Reported first by the Nairobi Star, Kenya could have their first futures and derivatives exchange licensed within the next quarter (by September), setting the stage for trading in standardized futures contracts for commodities and financial instruments, with FX and interest rate contracts being the fore-running products.
The exchange would most likely be based in Nairobi; a city which acts as a regional commercial hub. The economy of Kenya is the largest by GDP in Southeast and Central Africa. However, as of 2012 only maintains a GDP of $1,800 per capita. The exchange would be overseen by the chief financial regulator of the country the Capital Markets Authority.
Paul Muthaura, the Capital Markets Authority of Kenya’s acting chief executive, yesterday told the Star the regulator has seen interest from the Nairobi Securities Exchange and two other parties. “Certainly in the course of the next three months,” he said, in response to when the country is likely to have the first futures and derivatives exchange licensed.
Setting up of a futures market has been delayed by a year owing to “perceived disputes” between the Capital Markets Authority (CMA) and Nairobi Securities Exchange (NSE).
Muthaura said the CMA has set out “clear minimum requirements” in the law and regulatory framework based on lessons learned during the global financial crisis. “The NSE, notwithstanding a year of back and forth, has now come into substantial compliance with that standard and we are also seeing one or two others who are looking to bring in futures exchanges,” Muthaura said.
“For financial futures it’s just a matter of enhancing transparency and ensuring capital adequacy. Once you secure a futures and derivatives license, you then seek approval for the kind of contract to trade in, say single stock futures to improve liquidity in some listed companies,” Muthaura said.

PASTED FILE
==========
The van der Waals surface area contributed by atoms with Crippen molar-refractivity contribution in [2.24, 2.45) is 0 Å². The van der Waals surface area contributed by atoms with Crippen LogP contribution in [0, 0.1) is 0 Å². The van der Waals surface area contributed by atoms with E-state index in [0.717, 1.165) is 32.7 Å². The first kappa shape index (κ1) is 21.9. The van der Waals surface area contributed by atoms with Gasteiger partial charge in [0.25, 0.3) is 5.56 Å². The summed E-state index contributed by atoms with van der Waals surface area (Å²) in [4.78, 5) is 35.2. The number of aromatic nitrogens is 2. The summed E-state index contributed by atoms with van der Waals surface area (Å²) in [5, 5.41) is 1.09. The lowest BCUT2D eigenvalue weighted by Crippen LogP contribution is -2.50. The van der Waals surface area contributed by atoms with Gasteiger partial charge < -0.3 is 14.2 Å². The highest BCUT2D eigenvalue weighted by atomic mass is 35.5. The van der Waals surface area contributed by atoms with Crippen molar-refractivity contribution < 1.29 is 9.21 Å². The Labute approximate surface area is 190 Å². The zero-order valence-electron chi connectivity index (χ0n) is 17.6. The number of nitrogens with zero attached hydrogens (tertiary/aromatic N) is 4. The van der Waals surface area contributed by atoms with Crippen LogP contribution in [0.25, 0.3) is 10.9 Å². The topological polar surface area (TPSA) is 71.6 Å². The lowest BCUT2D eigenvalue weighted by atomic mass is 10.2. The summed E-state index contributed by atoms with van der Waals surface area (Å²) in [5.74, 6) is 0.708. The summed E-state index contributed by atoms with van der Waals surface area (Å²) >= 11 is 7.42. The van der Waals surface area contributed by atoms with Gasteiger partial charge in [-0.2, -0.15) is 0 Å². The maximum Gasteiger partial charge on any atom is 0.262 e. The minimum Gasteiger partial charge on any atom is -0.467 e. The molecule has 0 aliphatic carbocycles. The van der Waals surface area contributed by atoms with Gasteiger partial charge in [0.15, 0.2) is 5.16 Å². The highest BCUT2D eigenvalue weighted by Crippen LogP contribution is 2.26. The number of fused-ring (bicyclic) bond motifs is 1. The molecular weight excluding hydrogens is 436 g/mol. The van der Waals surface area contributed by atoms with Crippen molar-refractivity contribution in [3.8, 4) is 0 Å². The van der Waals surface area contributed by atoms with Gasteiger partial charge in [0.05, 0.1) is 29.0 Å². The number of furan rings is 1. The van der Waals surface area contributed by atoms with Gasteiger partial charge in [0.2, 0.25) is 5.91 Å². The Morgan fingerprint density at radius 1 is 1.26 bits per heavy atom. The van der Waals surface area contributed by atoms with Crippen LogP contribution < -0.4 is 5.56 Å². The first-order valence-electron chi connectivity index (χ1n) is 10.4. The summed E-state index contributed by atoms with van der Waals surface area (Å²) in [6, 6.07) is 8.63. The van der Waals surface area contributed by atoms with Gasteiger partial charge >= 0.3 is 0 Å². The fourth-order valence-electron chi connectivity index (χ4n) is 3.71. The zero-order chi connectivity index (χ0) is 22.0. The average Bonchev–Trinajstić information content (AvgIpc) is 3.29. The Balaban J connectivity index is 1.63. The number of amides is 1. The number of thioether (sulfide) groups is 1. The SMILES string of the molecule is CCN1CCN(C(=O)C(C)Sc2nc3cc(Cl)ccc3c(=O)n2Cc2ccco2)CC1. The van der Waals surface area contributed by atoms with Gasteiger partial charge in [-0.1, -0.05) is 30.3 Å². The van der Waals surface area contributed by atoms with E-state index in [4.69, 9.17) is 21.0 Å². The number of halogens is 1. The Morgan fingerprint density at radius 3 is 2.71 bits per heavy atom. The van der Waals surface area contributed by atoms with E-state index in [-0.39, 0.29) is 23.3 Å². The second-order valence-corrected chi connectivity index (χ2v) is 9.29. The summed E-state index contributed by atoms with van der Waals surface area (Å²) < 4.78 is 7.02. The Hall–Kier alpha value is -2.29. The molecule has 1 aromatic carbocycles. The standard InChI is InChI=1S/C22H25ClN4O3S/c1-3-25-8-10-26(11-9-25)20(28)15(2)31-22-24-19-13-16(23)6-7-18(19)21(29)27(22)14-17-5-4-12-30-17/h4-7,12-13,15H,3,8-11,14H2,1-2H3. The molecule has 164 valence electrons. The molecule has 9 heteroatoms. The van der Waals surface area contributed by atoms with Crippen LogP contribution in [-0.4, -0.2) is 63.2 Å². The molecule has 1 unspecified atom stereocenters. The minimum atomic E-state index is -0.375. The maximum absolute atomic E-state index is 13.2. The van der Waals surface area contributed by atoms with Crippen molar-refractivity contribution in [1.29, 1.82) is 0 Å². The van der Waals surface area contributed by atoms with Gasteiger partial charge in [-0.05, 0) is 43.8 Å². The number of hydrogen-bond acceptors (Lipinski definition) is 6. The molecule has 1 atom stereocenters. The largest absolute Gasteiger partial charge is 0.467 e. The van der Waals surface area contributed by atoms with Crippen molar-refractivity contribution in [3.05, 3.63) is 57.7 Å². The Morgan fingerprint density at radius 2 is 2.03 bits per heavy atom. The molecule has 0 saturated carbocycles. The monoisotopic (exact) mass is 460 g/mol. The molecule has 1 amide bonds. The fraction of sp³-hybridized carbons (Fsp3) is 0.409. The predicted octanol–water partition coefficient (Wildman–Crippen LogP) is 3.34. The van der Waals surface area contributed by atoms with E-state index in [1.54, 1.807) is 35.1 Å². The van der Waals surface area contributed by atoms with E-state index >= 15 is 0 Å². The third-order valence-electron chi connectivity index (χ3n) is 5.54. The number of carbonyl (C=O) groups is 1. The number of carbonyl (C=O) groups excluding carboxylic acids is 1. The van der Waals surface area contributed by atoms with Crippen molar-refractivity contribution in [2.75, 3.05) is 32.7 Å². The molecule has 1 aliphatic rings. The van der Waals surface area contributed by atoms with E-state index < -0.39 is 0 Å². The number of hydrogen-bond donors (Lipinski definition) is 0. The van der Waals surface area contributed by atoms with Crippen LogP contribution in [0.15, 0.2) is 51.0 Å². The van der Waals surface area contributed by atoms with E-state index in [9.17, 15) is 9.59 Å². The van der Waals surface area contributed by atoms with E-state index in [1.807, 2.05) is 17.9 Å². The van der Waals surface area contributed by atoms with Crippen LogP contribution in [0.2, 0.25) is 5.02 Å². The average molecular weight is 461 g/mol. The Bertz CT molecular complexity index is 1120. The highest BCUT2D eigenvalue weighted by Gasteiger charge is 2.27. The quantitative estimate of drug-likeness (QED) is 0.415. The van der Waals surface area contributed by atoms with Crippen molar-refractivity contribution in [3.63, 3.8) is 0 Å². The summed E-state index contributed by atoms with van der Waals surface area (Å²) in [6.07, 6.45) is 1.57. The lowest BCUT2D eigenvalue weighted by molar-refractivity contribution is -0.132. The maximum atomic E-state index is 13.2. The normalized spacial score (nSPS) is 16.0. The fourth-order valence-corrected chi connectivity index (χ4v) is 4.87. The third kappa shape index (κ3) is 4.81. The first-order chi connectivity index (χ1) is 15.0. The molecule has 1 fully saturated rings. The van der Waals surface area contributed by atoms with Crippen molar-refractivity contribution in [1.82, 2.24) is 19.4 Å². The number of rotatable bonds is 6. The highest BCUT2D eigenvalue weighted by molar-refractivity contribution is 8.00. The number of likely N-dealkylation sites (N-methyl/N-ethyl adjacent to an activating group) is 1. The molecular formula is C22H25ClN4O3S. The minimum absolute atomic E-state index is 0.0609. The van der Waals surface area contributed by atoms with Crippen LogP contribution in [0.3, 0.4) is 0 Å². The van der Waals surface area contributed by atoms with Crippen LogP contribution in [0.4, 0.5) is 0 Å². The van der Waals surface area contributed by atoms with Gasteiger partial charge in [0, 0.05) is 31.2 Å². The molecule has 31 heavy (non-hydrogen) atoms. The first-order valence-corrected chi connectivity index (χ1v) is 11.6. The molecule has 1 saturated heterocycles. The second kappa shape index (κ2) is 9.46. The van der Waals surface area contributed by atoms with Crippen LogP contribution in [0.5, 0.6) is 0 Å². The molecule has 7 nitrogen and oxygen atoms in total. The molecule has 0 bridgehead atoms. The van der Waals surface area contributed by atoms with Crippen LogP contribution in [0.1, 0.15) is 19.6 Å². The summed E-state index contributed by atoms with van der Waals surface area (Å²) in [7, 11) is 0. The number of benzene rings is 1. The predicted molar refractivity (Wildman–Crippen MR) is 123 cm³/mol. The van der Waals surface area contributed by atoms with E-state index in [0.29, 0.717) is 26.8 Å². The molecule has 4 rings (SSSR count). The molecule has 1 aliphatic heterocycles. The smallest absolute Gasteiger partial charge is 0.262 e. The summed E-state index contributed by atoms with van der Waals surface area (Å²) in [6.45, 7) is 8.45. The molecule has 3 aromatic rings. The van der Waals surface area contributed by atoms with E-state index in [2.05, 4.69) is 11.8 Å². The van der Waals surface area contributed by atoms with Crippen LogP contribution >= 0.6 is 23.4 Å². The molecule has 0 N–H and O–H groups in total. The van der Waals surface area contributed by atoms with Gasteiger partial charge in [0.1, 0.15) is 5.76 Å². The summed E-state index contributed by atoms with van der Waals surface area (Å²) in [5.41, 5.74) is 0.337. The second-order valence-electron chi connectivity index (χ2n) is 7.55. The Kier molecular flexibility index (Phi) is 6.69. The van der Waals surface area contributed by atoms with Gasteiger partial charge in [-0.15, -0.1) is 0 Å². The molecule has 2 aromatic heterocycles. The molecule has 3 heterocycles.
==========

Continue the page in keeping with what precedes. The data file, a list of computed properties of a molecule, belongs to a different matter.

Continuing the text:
Futures exchanges for commodities will be licensed subject to the right kind of warehousing infrastructure.
Kenya, with much of it’s economy still agriculturally based would surely benefit from the risk management of being able to hedge positions on a locally based exchange. “Such will pick on areas that Kenya has a genuine competitive advantage in certain commodities to become a world price-setting leader. We need to create some bit of a cushion and planning window for farmers at the lowest level, so that they only worry about warehouse receipts rather than about storing grains in the right standard.”
Muthaura concluded, “This will have a very significant impact at the grass-roots, making people address the massive losses incurred year after year due to weaknesses in storage and maintenance.”
Africa is not a place where very much FX activity is or ever will be the focus despite a push to engage the population by some brokers. Kenya approving a professionally based exchange is a step in the right direction towards a working 21st century economy. As far as retail FX goes, Numerous brokers and so-called IBs have looked to engage the wealthier nations of Africa in an attempt to find a new client base. South Africa has a commodities based economy and can potentially do well in the FX sector, a lot of affiliates are already working there, and a stable banking system makes it an attractive place for business. Amid the problems on the continent, Africa remains to the global economy a place with enormous potential and wealth to unlock. To view Capital Markets Authority of Kenya Paul Muthaura talk with CNBC about financial inclusion in Kenya, watch the video below: